Chennai, June 22: Farmers from Tamil Nadu and Karnataka have bypassed officials and politicians and met to break the deadlock on sharing Cauvery water.
Farmers from the two states and Pondicherry, located at the river’s delta, have held two meetings in the last two months, at Chennai and Bangalore.
The meetings have taken place because of a non-partisan initiative by the Madras Institute of Development Studies here which picked up the cue from late economist S. Guhan and played the role of a facilitator.
The key question facing the farmers was: “Do we really have a measure of fair sharing of available Cauvery water, the crux of the problem being that the river has much less to contribute in comparison with other major rivers in the country'”
S. Ranganathan, general secretary of the Tamil Nadu Cauvery Delta Farmers Welfare Association, says the dispute centres around the lack of surplus water. “It is no longer an issue of sharing surplus water, but of sharing the available water,” he said despairingly.
The meetings, held to create mutual trust and understanding, allowed farmers to have a frank exchange of views. A few experts, like Ramaswami R. Iyer, a former employee of the Union water resources ministry, were also present.
Those present sought to stem the demoralisation caused by misinformation spread during last year’s agricultural season, which they termed “one of the worst drought years in living memory”.
The farmers first tackled the facts: over 1,000 thousand million cubic feet of water is needed for basic irrigation in Tamil Nadu’s Cauvery basin districts alone. But only 671 thousand million cubic feet is available from the river on a 75 per cent dependability basis, as per the findings of the Cauvery fact-finding committee.
Farmers on both sides thus soon realised that “left with such an amount of water, it is important the basin states should approach the problem… in a spirit of give and take to enable the available water to be equitably shared”. Having articulated the problem, farmers then addressed their own “duty” towards food production and security.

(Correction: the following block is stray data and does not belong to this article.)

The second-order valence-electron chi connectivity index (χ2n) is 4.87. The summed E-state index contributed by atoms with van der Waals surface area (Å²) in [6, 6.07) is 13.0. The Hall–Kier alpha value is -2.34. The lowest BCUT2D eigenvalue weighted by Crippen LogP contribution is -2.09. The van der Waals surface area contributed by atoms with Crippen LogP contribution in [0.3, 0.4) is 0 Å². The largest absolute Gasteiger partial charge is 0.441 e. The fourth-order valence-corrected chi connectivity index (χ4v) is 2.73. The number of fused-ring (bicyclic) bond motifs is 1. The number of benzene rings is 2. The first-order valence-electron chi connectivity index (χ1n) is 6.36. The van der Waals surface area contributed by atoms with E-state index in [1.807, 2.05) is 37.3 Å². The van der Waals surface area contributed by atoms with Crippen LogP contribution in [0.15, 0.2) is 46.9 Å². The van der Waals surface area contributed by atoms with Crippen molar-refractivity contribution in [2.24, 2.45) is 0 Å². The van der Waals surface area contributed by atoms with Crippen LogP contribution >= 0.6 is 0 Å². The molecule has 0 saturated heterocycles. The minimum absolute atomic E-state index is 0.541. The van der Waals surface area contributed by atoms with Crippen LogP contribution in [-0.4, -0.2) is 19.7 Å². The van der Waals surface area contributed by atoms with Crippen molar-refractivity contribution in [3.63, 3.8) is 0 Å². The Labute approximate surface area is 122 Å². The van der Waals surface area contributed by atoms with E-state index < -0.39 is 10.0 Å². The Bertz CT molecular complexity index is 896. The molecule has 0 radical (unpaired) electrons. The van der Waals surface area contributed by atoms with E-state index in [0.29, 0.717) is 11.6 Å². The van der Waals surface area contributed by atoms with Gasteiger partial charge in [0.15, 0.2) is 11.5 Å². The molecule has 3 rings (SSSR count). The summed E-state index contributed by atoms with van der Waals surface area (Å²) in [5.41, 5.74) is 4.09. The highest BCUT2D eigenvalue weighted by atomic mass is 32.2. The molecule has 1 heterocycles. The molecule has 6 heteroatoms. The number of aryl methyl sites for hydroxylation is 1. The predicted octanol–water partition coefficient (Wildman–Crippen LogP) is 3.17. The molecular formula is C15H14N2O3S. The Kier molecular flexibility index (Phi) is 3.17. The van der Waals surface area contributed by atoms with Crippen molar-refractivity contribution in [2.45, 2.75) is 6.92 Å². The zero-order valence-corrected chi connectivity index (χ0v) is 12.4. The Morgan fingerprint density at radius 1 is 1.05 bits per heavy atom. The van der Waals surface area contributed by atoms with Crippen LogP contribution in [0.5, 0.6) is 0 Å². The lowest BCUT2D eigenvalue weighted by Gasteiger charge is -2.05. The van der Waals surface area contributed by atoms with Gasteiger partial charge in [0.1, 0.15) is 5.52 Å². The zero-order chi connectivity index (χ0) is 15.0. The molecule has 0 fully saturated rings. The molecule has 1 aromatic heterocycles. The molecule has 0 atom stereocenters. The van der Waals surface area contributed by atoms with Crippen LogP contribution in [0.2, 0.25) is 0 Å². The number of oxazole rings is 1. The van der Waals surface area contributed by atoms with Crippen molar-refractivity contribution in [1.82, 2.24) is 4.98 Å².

Ranganathan said the last 10 years had created enough discord to make it “absolutely necessary to arrive at a formula by which the available water is shared among us in an empirical manner.”
The farmers also felt the distress sharing formula (in years of deficits) should be fair and reasonable, taking into account the seasonal variations in rainfall. The Cauvery Monitoring Committee was intended to just do that, but is yet to formalise the formula.
The farmers’ dialogue represents an attempt to find a formula for sharing water in distress years.
The farmers wanted tribunal proceedings to continue and felt “droughts could be faced and managed”. They said that last year “false information and publicity was constantly floated that disturbed the farmers’ orientation” to the extent that it became impossible for the states to “get down to any working arrangement at any level”.
It is this sort of impasse farmers in both states wish to avoid this year with the southwest monsoon in its early stages and the first short-duration kuruvai rice crop planted in Tamil Nadu having virtually been written off.
The meeting kept in mind that Karnataka also requires water during the June-August period for planning its kharif crop.
Farmers felt that during these “crucial periods of crop growth” the monitoring committee would earn goodwill if it frankly and transparently assessed the water requirements of standing crops and gauged storage levels in reservoirs.